Assuming a short, balanced foot, at any established gait, the front foot of a sound horse will land flat on a level surface at the first phase of motion, impact. Barefoot or shod with a flat shoe, at liberty, under saddle or being driven, the foot will still land flat. The foot lands flat because that's anatomically the most efficient way for the horse's foot to deal with stress.

As you know, the bones within the hoof capsule are attached to the wall by means of laminae which arise from the coronary and dermal coriums of the coronary band and third phalanx respectively. Not only to the laminae serve as a means of attachment, they also provide the horse with a hydraulic means of dealing with the stress inherent to the loading of the hoof capsule on impact.

The blood within the laminae and the incompressibility of fluids provide the hoof capsule with a means of lateral dispersal of shock. Simply put, when the hoof lands flat, the blood trapped between the hard structures of the hoof capsule presses against the elastic structures which, in turn, causes some of the shock of loading to be dispersed laterally instead of being sent to the bony column and suspensory apparatus. Because the most elastic structures of the foot are the heel quarters and bulbs of the heel, this phenomenon is manifested by an elongation of the hoof capsule which is inexplicably called, "expansion."

When heel calks are added to a front shoe, the foot can no longer land flat, it must land heel first. Landing heel first causes the primary stress of loading to be received by the most elastic portion of the hoof capsule instead of the entire hoof capsule, obviously circumventing the horse's primary anatomical defenses against shock. Because the horse's ability to use its entire hoof capsule to deal with stress has been circumvented by the addition of heel calks, the localized stress causes>some of the capillaries within the involved structures to rupture, resulting in capillarial bleeding, which in turn causes the tissues to become less elastic, even less able to deal with stress, and eventually causes a pain response to be evident when the foot is loaded.

At any gait, the foot normally makes the transition between loaded and unloaded in the third phase of motion (fetlock ascending), shortly after the shoulder has passed over the loaded hoof capsule. However, a sore horse will attempt to unload the foot prematurely simply because the longer it's loaded, the more it hurts. Because the horse unloads the hoof capsule prematurely, the timing of the fourth and fifth phases of motion (turnover, extension) are affected and the phenomenon is characterized by an exaggerated motion of the carpus and a shortened anterior phase of stride: more knee, less extension.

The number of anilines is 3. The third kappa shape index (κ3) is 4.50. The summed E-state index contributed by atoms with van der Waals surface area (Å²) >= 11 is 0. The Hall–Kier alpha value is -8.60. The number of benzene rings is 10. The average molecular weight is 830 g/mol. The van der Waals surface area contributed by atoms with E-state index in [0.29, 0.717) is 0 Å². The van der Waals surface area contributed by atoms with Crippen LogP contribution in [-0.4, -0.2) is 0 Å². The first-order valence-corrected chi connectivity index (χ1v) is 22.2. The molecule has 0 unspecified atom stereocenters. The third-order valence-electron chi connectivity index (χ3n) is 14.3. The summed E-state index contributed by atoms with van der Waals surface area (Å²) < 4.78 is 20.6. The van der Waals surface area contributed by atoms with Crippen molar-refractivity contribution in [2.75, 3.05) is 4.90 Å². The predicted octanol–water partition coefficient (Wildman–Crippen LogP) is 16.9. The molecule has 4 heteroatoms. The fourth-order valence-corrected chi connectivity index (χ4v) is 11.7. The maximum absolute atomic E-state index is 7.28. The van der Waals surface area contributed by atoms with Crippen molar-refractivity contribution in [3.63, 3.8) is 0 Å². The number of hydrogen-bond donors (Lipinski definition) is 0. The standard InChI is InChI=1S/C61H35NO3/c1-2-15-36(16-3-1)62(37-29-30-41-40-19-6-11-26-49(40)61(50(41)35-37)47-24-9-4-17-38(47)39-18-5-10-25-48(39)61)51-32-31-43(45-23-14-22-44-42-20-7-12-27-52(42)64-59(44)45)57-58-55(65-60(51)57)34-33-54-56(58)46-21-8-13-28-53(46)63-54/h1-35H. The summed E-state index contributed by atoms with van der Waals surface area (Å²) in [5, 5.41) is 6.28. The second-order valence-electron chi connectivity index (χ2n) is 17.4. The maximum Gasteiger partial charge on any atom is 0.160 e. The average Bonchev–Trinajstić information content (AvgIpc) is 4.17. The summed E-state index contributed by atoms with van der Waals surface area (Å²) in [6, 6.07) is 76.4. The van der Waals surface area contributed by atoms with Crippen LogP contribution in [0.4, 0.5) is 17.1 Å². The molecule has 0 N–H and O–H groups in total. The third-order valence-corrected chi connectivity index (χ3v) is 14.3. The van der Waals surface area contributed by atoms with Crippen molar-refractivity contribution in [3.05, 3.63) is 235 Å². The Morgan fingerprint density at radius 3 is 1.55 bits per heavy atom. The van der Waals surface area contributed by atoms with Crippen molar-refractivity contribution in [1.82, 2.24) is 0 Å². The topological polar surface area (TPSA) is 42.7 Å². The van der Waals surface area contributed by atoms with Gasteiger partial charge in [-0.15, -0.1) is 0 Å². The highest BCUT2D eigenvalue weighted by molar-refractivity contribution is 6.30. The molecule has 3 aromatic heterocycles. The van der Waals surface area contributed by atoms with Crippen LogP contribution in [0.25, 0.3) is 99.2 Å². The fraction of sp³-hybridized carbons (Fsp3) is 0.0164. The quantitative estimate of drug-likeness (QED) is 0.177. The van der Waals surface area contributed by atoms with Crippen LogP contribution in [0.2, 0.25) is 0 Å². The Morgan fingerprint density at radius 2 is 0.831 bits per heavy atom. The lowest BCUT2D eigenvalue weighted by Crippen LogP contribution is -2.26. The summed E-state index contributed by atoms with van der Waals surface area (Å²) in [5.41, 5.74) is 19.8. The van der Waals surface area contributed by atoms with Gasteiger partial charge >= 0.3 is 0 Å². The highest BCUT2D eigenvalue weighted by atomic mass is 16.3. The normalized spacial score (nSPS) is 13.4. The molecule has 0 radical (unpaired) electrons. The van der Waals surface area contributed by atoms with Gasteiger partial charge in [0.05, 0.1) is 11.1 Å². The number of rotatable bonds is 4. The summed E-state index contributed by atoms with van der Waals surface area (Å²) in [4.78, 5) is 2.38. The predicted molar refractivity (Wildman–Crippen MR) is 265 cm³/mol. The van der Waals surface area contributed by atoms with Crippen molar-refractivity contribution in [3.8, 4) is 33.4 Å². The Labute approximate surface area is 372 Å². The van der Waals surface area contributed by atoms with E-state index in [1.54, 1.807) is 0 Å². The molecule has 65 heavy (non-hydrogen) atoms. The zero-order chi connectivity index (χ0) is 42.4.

If one foot is affected, the horse will be what is usually termed, "head bobbing lame." Unfortunately, when both fronts are affected, the horse's bilateral pain response may be termed "desirable" by certain unscrupulous elements within the gaited community because of the horse's exaggerated action and increased animation.

In my professional opinion, since purposeful soring of the horse can be readily accomplished by concentrating the stress inherent to impact and loading by means of heel calks, any horse exhibiting a pain response on palpation of the heel bulbs should be disqualified from competition and appropriate measures taken to insure that the horse is not further abused.

The above is made more clear when you use the formula Force = Mass X Speed. A 1000 lb horse moving 10 mph landing on one foot at a time would exert 10,000 psi on the heel calks.

This is the reason that heel calks on racing TB's are ONLY used on muddy track conditions. Heel calks on a fast, hard track would cause the rear quarters of the foot to blow out!

PRESENTATION - Evidence of Non-Compliance by Dr. Rachel Cezar

This presentation was emailed to me by the VP of the HIO Administration for a sound horse organization. Thank you immensely for your addition to this blog!

This presentation covers a detailed defnition of a sore horse, the responsibilities of HIOs, DQPs, and show management, and the continued violations that are going on. These voilations don't just involve soring--they involve the DQPs not following the established rules for inspections, show management not provided the proper information, etc. While we unfortunately don't know what speech goes along with this blog, we can get a lot of good information about what is happening behind the scenes by studying the images and facts herein. CLICK HERE